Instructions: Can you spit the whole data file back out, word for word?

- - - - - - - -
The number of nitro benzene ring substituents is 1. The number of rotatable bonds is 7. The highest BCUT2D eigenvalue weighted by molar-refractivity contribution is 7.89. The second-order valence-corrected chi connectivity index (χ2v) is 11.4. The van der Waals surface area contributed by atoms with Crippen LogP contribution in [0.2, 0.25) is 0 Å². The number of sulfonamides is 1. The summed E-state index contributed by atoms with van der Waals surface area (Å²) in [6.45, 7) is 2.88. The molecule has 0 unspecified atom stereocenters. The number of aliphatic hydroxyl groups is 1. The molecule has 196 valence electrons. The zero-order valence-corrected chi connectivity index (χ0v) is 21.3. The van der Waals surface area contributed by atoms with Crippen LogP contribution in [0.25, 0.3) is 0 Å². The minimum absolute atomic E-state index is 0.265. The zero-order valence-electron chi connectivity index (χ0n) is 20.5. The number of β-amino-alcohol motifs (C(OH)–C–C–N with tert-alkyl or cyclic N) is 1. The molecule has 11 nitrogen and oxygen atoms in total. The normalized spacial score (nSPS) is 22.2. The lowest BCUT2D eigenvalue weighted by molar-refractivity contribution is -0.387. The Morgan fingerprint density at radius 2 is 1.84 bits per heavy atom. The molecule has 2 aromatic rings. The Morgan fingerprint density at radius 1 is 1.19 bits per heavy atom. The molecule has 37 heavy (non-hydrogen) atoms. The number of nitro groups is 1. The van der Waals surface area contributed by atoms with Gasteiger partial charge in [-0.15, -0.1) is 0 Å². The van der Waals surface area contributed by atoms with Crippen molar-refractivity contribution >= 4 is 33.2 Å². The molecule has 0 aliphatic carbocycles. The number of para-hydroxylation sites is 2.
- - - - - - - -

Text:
The number of nitro benzene ring substituents is 1. The number of rotatable bonds is 7. The highest BCUT2D eigenvalue weighted by molar-refractivity contribution is 7.89. The second-order valence-corrected chi connectivity index (χ2v) is 11.4. The van der Waals surface area contributed by atoms with Crippen LogP contribution in [0.2, 0.25) is 0 Å². The number of sulfonamides is 1. The summed E-state index contributed by atoms with van der Waals surface area (Å²) in [6.45, 7) is 2.88. The molecule has 0 unspecified atom stereocenters. The number of aliphatic hydroxyl groups is 1. The molecule has 196 valence electrons. The zero-order valence-corrected chi connectivity index (χ0v) is 21.3. The van der Waals surface area contributed by atoms with Crippen LogP contribution in [0.25, 0.3) is 0 Å². The minimum absolute atomic E-state index is 0.265. The zero-order valence-electron chi connectivity index (χ0n) is 20.5. The number of β-amino-alcohol motifs (C(OH)–C–C–N with tert-alkyl or cyclic N) is 1. The molecule has 11 nitrogen and oxygen atoms in total. The normalized spacial score (nSPS) is 22.2. The lowest BCUT2D eigenvalue weighted by molar-refractivity contribution is -0.387. The Morgan fingerprint density at radius 2 is 1.84 bits per heavy atom. The molecule has 2 aromatic rings. The Morgan fingerprint density at radius 1 is 1.19 bits per heavy atom. The molecule has 37 heavy (non-hydrogen) atoms. The number of nitro groups is 1. The van der Waals surface area contributed by atoms with Gasteiger partial charge in [-0.15, -0.1) is 0 Å². The van der Waals surface area contributed by atoms with Crippen molar-refractivity contribution >= 4 is 33.2 Å². The molecule has 0 aliphatic carbocycles. The number of para-hydroxylation sites is 2.